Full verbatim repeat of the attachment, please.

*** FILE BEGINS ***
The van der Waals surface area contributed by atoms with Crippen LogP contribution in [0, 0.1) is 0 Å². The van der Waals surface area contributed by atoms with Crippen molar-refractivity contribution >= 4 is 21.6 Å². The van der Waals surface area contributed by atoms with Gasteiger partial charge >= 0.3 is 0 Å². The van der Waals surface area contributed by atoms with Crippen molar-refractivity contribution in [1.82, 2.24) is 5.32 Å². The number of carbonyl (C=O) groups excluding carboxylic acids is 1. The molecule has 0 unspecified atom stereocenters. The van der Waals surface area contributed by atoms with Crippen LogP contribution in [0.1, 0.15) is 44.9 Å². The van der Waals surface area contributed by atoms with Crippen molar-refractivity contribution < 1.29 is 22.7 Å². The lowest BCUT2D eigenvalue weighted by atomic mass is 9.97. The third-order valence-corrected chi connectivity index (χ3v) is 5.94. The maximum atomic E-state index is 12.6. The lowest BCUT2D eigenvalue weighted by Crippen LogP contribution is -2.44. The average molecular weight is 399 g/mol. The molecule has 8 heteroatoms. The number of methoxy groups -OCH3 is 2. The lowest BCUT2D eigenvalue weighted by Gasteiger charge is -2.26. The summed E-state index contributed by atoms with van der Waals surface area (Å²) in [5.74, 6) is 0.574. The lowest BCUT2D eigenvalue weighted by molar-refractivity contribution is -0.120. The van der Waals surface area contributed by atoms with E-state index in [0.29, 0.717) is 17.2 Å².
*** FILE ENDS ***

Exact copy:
The van der Waals surface area contributed by atoms with Crippen LogP contribution in [0, 0.1) is 0 Å². The van der Waals surface area contributed by atoms with Crippen molar-refractivity contribution >= 4 is 21.6 Å². The van der Waals surface area contributed by atoms with Gasteiger partial charge >= 0.3 is 0 Å². The van der Waals surface area contributed by atoms with Crippen molar-refractivity contribution in [1.82, 2.24) is 5.32 Å². The number of carbonyl (C=O) groups excluding carboxylic acids is 1. The molecule has 0 unspecified atom stereocenters. The van der Waals surface area contributed by atoms with Crippen LogP contribution in [0.1, 0.15) is 44.9 Å². The van der Waals surface area contributed by atoms with Crippen molar-refractivity contribution < 1.29 is 22.7 Å². The lowest BCUT2D eigenvalue weighted by atomic mass is 9.97. The third-order valence-corrected chi connectivity index (χ3v) is 5.94. The maximum atomic E-state index is 12.6. The lowest BCUT2D eigenvalue weighted by Crippen LogP contribution is -2.44. The average molecular weight is 399 g/mol. The molecule has 8 heteroatoms. The number of methoxy groups -OCH3 is 2. The lowest BCUT2D eigenvalue weighted by Gasteiger charge is -2.26. The summed E-state index contributed by atoms with van der Waals surface area (Å²) in [5.74, 6) is 0.574. The lowest BCUT2D eigenvalue weighted by molar-refractivity contribution is -0.120. The van der Waals surface area contributed by atoms with E-state index in [0.29, 0.717) is 17.2 Å².